The main effect that is noticeable in observations is that strong signals on the crossed hands (XY and YX) will appear when feeds are misaligned. When feeds are properly aligned, we expect to see only weak signals in the crossed hands, nominally zero, but in practice non-zero due to slight cross-talk between X and Y, which can be due to non-orthogonality or simply coupling between the separate channels. Note that non-equal gains will not cause cross-talk, but can complicate efforts to untangle it.

To make the observations, we observe calibrator sources at different declincations over a broad range of hour angle. The two sources observed so far are 3C84, at declination 41 degrees, and 3C273, at declination 2 degrees. We then plot the observed amplitude and phase for each of the observed polarization products [XX, XY, YX, YY]. For this demonstration, we use the baseline of Ant1-14, where Ant1 has the rotating feed and Ant14 has the non-rotating one (with respect to the celestial coordinate system). **Figure 3** shows the 3C84 observation and simulation. The upper-left panel is the observed amplitude of the four polarization products during an observation from 08:30-15:00 UT, and the upper-right panel is the corresponding phase. The lower panels are the simulation amplitude and phase, where the simulation assumed constant polarization products with Amp[XX, XY, YX, YY] = [0.15, 0, 0, 0.23], and Phase[XX, XY, YX, YY] = [3.1, 0, 0, 2.4] (radians). A noise level of 0.015 rms was added. It is clear that the amplitude simulation works very well, but the phase does not have the correct character--the only deviation from constant phase is an abrupt 180-degree phase jump in XY and YX at 0 hour angle. Such phase jumps are seen in the observed data, but in addition there is a large amount of phase rotation in the observations that is not in the simulation.

As a test, a simulation was done applying a phase rotation based on , as shown in **Figure 4**. Applying a rotation by the parallactic angle itself proved to be too small, and did not show the symmetric behavior around 0 hour angle, so the phase rotation applied in Fig. 4 is . It now looks about right, but there is a curvature in the simulation phase that is not really seen in the data.

As a check, we repeated the exercise on 3C273, again applying a phase rotation of , with the result shown in **Figure 5**. As before, the amplitudes match quite well. For this different source, however, the measured phase variation is not symmetric about 0 hour angle, so the simulated phases do not match the observed ones. Finally, we instead apply a phase correction without the absolute value, i.e. just , with the result in **Figure 6**. Clearly this is "better," but still does not match the phase variation precisely.

## Other Possible Reasons for the Observed Phase Variations

It has been suggested that there may be some secular change in phase not related to feed rotation, perhaps a delay error due to a baseline error, or because the Az and El axes do not cross at a common point. However, baseline errors would seem to be unlikely, because exactly the same character in the phase variations occurs on **all** of the AzEL antennas. And anyway a delay error is ruled out for another reason--the phase variation is **not** frequency dependent. **Figures 7 & 8** illustrate these facts.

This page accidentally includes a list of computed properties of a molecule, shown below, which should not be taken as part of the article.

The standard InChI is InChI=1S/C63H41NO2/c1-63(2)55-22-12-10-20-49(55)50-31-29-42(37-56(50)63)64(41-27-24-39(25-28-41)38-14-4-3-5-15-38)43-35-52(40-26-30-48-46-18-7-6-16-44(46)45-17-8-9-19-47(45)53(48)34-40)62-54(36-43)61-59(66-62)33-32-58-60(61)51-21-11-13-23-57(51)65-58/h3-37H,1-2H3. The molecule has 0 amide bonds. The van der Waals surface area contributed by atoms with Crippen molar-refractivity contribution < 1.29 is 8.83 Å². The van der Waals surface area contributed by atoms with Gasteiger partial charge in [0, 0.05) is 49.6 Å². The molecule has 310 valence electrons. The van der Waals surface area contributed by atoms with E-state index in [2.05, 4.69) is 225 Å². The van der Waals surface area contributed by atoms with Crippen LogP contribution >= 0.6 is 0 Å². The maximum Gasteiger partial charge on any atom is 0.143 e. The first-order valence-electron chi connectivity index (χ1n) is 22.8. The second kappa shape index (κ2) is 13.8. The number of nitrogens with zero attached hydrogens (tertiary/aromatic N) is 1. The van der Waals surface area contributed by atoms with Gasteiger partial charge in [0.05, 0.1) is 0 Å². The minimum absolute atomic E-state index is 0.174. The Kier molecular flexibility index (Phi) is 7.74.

Based on these tests, I conclude that the observed phase variations are indeed due to the relative feed rotation, but that something is missing in the above mathematical analysis or its application. One possibility is that there is some subtlety in the complex-conjugation of the Jones matrices, since in the above analysis they are entirely real. --Dgary (talk) 11:50, 22 October 2016 (UTC)

## More On Axis Offset

Dr. Avinash Deshpande (Raman Research Institute, Bangalore -- Thanks to Dr. Ananthakrishnan for contacting him) confirms that no phase rotation is expected for the parallactic correction, aside from the 180-degree phase jump at the meridian crossing. He suggests that a non-intersecting axis is more likely, and notes that my plots claiming no evidence of a delay is too hasty. It may be that the small range of frequencies in Figure 8 is too small to see an evident frequency dependence that may nevertheless be there. He notes that the effect of non-intersecting axes is a phase rotation of

where is the elevation angle, and is the offset distance. As a test, I applied this function, using cm (based on the apparent phase variation in the observed phases), and obtained the results in **Figures 9 and 10**. Although the observed phases show a bit more curvature than the simulation, this can be due to residual baseline errors, so I think it is fair to say this is a promising result. We can prove this very shortly, since the feed rotator on the 27-m antenna is soon to be working (I hope). The prediction is that rotating the 27-m feed to keep it parallel to the 2.1-m feeds on these antennas will correct the amplitudes, but the phases will still show the same behavior (since they are due to a different cause), and also that using a wider range of frequencies (which we can do, especially now that the high-frequency receiver is available) will show a frequency dependence in the amount of phase variation. --Dgary (talk) 04:55, 8 November 2016 (UTC)

### Further update

On 2016 Nov 13, new observations of 3C84 were taken, and the correction for the axis offset (d = 15.2 cm) were applied, as shown in **Figure 11** (at left). It appears that this correction works well, and that there is a residual baseline error on each of the antennas due to the fact that they were originally determined without the axis-offset correction. --Dgary (talk) 14:20, 15 November 2016 (UTC)